Wonderful images of Alvin Ailey and his eponymous dance company taken by the photographer Jack Mitchell are now available via the Smithsonian’s Online Virtual Archives. For those of us who appreciate Ailey’s distinctively African-American rendition of modern and contemporary dance since the early ’60s it is a privilege being able to publicly access the collection of more than 10,000 photographs chronicling the Alvin Ailey American Dance Theater from 1961 to 1994.
On December 1, recognized as Worlds AIDS Day, which also coincided with the 30th anniversary of Alvin Ailey’s death, the Smithsonian’s National Museum of African American History and Culture made available the Jack Mitchell Photography of the Alvin Ailey American Dance Theater Collection. The digitized collection includes 8,288 black-and-white negatives, 2,106 color slides and transparencies, and 339 black-and-white prints depicting the repertory of Alvin Ailey, choreographers, and iconic solo performers the company is known for. Acquired in 2013, the collection is jointly owned by the National Museum of African American History and Culture and Alvin Ailey Dance Foundation.
The company became known (and still remains so) for its blending of Black American and African movement (think bent knees, hips and backsides swaying rhythmically, shoulders and torsos dipping and twisting) and emotionally evocative gestures with a classical ballet vocabulary that emphasizes strict adherence to geometric lines and a courtly bearing. The collection features imagery very recognizable to those familiar with its history. There are images of the founder Ailey as a young dancer and later as a seasoned ballet master. There are many pictures of Judith Jamison, once a star dancer in the company (whose solo performance of Cry is still regarded as among Ailey’s best dances) who left to pursue other interests and then returned to eventually become the company’s artistic director, a role she held for 21 years. And pictures of Masazumi Chaya, a dancer originally from Japan, who worked with the company for 15 years as a dancer and stayed on as a rehearsal director after retiring. There are, of course, many lovely scenes from dances in both rehearsal and performance, including that of their perennial favorite, Revelations.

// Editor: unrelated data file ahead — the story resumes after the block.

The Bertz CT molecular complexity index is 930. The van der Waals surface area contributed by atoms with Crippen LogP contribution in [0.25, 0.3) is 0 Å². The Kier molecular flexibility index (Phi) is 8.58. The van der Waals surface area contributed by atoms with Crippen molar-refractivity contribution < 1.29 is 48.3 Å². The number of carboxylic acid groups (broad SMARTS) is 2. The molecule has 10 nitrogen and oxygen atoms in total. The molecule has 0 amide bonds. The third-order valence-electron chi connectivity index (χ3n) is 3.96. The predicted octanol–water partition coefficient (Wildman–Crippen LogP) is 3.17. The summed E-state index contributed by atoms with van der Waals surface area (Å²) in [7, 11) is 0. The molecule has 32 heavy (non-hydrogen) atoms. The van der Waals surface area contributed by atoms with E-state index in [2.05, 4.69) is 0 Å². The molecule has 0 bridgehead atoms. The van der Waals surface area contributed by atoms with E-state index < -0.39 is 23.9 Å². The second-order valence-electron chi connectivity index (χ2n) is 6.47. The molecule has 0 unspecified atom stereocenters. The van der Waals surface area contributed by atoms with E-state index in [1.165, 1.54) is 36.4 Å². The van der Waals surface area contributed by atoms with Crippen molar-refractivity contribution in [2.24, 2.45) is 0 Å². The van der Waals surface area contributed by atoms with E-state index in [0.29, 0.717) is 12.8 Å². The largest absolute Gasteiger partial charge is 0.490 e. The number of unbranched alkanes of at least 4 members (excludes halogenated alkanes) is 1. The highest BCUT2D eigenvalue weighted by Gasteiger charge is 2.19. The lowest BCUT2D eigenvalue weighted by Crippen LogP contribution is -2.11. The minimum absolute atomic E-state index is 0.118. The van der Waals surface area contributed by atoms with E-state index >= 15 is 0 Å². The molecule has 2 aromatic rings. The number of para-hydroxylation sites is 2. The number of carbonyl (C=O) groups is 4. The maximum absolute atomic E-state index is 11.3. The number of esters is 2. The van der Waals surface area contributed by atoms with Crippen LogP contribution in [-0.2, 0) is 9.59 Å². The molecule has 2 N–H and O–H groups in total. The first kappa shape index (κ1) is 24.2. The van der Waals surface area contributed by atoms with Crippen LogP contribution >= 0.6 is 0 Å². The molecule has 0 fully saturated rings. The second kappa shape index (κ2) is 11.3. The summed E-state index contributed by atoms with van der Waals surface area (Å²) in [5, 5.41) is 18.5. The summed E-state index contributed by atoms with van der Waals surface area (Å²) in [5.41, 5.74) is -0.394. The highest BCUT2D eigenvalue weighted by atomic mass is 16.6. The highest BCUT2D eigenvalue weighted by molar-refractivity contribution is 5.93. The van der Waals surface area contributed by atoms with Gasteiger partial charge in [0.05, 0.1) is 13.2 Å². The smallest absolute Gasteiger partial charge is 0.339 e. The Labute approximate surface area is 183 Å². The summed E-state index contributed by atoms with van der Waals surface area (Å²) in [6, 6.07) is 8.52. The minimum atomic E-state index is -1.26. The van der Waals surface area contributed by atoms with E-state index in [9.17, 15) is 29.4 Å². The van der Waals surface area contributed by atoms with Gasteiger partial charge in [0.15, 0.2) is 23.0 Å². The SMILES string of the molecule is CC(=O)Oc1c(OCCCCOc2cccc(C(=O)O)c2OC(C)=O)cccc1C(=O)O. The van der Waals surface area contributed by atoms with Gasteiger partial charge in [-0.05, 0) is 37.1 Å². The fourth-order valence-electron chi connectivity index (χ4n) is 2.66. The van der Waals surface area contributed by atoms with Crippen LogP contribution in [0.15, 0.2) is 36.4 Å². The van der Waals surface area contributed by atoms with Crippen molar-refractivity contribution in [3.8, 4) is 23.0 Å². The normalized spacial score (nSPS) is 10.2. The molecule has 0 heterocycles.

This collection is a boon to the public in that it allows all who are interested to see how this performance group distilled the experiences of African American heritage into movement that in its early days was groundbreaking and today remains unforgettable.
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